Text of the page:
Sunday, June 23, 2024


After completing a Hemi equipped Model T coupe for his son Trent over a decade ago, followed by a tail dragging ’41 Chevy to keep him company, self-confessed gear head Jerry Briese decided it was time to piece together a bitchin’ fenderless hot rod for numero uno. “I wanted a highboy coupe with suicide doors,” he declared. A simple request on the surface, but that last prerequisite also limited Jerry to a very small time frame where vehicle manufacturers offered that combination. Locked into the 1933-34 era, Jerry started his quest to hunt down suitable rod fodder in the new traditional way – the internet! 

Eventually a potential body shell fitting his prerequisite was unearthed in Colorado, along with an affordable price tag. When Jerry first laid eyes on the neglected coupe he was faced with the dilemma of its condition and unknown origin. “It was just a rusty shell perched on top of a rock pile with dents, bruises and bullet holes,” he recalls, “thankfully it still had its doors, trunk lid, handles and window regulators.” 

Still unsure of the coupe’s maker, Jerry sought verification discovering that it was built by the Dodge Brothers in 1934. Whilst very similar to the more popular coupes built by sister company Plymouth, only about 5,300 Dodge coupes were produced. A further intriguing fact, for its new custodian at least, was the roof height, as its profile looked factory chopped compared to that of a Ford equivalent. It’s a component that inadvertently would become a signature feature of the completed Dodge.     

Just as Jerry was adamant about the desired body style, his choice of power plant was also unwavering. From the word go, he wanted a vintage Mopar mill and landed a potential contender, back in Colorado. Coincidence or fate? Maybe the Pentastar gods were intervening, assisting Jerry to resurrect one of their own with an appropriate heart in the form of a Desoto Firedome Hemi. With two major puzzle pieces in the bag, Jerry and Trent embarked on rebuilding the forlorn ’34, accumulating various parts along the way that when assembled as one, paid homage to traditional built hot rods of the past.

“I knew what I wanted to build, but it was Trent that articulated the style and components used to keep it period sensitive as a traditional hot rod.”

As every rodder knows, commencing a build from the ground up requires a strong foundation. In this case, there was no rule book. Ingenuity and creative engineering replaced previous tried and true components, so Jerry enlisted the help of Brad Thompson of Brad’s Custom Welding, to help dial in a suitable frame. To assist visual aesthetics, Jerry chose a pair of ’32 Ford rails to kick-start the chassis progress, they remain unmodified from the firewall forward. Beyond the engine turned compartment though, custom augmentation of the unseen perimeter was performed to marry it with the rare body.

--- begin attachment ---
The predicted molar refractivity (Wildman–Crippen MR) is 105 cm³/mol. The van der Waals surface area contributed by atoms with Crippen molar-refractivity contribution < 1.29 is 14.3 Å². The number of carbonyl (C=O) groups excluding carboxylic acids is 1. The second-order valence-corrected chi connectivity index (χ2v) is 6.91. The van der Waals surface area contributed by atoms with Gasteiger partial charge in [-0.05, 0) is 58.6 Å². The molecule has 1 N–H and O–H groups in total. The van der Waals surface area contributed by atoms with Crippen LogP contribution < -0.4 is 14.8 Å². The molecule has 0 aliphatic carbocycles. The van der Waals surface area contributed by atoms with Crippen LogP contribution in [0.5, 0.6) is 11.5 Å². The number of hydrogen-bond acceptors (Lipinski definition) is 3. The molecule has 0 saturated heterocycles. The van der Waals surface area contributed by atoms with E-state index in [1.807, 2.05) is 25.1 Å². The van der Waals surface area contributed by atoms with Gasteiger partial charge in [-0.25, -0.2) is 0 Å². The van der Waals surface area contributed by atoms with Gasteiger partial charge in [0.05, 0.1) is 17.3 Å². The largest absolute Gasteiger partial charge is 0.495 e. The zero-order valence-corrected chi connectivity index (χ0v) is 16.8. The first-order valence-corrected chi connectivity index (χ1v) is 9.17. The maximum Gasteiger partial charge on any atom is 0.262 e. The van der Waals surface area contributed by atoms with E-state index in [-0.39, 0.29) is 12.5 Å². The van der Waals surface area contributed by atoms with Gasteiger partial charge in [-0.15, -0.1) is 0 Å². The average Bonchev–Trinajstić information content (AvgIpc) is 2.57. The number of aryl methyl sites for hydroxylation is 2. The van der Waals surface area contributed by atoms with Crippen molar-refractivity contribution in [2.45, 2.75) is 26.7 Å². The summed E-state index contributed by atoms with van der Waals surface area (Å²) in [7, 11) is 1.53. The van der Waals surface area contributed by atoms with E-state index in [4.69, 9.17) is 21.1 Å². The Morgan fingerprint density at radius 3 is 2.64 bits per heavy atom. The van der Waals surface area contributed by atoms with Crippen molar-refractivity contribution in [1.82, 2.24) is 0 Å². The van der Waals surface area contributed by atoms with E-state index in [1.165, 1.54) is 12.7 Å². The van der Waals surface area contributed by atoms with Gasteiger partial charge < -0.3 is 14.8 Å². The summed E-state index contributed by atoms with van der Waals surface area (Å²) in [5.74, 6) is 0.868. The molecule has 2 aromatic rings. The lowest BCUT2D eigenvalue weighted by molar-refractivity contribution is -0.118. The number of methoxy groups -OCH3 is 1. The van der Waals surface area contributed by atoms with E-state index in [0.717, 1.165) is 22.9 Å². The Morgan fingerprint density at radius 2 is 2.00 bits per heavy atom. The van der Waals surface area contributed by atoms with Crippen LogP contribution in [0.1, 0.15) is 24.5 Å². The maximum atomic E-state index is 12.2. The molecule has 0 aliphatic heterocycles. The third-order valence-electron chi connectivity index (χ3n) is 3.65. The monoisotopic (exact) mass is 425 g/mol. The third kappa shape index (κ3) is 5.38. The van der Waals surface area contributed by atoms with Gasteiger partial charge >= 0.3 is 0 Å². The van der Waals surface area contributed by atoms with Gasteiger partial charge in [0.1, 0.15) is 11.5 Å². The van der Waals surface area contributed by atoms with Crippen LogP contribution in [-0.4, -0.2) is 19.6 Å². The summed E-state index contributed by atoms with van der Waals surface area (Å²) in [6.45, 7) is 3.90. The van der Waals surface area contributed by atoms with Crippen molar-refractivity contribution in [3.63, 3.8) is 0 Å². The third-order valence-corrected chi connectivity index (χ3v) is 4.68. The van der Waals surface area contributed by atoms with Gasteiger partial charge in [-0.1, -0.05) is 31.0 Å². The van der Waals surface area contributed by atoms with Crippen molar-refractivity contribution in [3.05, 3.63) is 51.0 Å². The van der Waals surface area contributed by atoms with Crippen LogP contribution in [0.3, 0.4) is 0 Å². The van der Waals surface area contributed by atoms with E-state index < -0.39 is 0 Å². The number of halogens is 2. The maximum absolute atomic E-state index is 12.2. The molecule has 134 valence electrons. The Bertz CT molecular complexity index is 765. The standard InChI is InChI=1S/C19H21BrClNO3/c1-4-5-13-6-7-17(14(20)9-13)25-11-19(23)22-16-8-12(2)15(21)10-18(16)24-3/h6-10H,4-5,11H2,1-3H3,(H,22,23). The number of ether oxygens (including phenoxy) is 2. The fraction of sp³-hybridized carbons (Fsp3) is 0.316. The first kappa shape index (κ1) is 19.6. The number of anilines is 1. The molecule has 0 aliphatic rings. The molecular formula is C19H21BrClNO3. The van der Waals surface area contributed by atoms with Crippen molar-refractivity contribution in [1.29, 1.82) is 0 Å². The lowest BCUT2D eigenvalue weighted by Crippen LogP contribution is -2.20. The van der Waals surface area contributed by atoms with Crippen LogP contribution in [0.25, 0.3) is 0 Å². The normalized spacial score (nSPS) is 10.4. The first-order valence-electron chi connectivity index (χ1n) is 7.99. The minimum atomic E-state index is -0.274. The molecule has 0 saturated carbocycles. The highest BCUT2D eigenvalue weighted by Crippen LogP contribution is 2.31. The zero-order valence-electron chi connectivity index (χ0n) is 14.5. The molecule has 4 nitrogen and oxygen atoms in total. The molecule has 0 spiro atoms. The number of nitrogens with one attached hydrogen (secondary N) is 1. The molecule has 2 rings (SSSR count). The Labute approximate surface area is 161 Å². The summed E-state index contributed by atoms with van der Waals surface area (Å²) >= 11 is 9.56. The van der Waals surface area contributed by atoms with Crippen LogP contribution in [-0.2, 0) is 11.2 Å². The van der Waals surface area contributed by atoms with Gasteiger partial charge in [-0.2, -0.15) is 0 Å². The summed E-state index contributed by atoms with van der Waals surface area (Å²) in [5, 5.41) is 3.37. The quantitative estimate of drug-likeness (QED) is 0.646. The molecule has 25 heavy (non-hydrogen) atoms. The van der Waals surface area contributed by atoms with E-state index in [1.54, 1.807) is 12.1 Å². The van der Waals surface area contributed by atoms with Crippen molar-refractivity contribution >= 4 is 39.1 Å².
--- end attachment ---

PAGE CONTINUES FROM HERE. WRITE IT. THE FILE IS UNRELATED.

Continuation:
Outback a 1974 Ford Bronco  9” was selected for its preferred original width as well as its bullet proof strength and efficient standard drum brakes. Now located on coil-over shocks and secured by parallel four bars, the ride height is tailor made for the light weight coupe. Supporting the bulky block up front is a dropped and drilled Model A axle residing four inches closer to the pavement. 1960 Buick drums rotating around ’39 Lincoln backing plates complete the all Ford brake package. Stainless hair pins, tube shocks and a transverse front spring continue the old school underpinnings. A Vega steering box is now employed to direct the quartet of chrome Wheel Smith smoothies and black wall Excelsior Stahl hoops. 

With the chassis complete, Jerry focused his energy to massaging that maligned body shell into the hot rod that occupied his spare waking thoughts. While the bruises were healed, bullet holes filled and rust repaired, he elected to leave the factory fabric covered turret insert unfilled and the roof stock height. Besides, most admirers figure it’s chopped anyways! To plant the coupe perfectly over the reworked frame, Jerry channelled the body over the exposed rails stopping just short of completely concealing them in the process. It’s little details like this that truly defines a cars character and this ’34, has them in spades.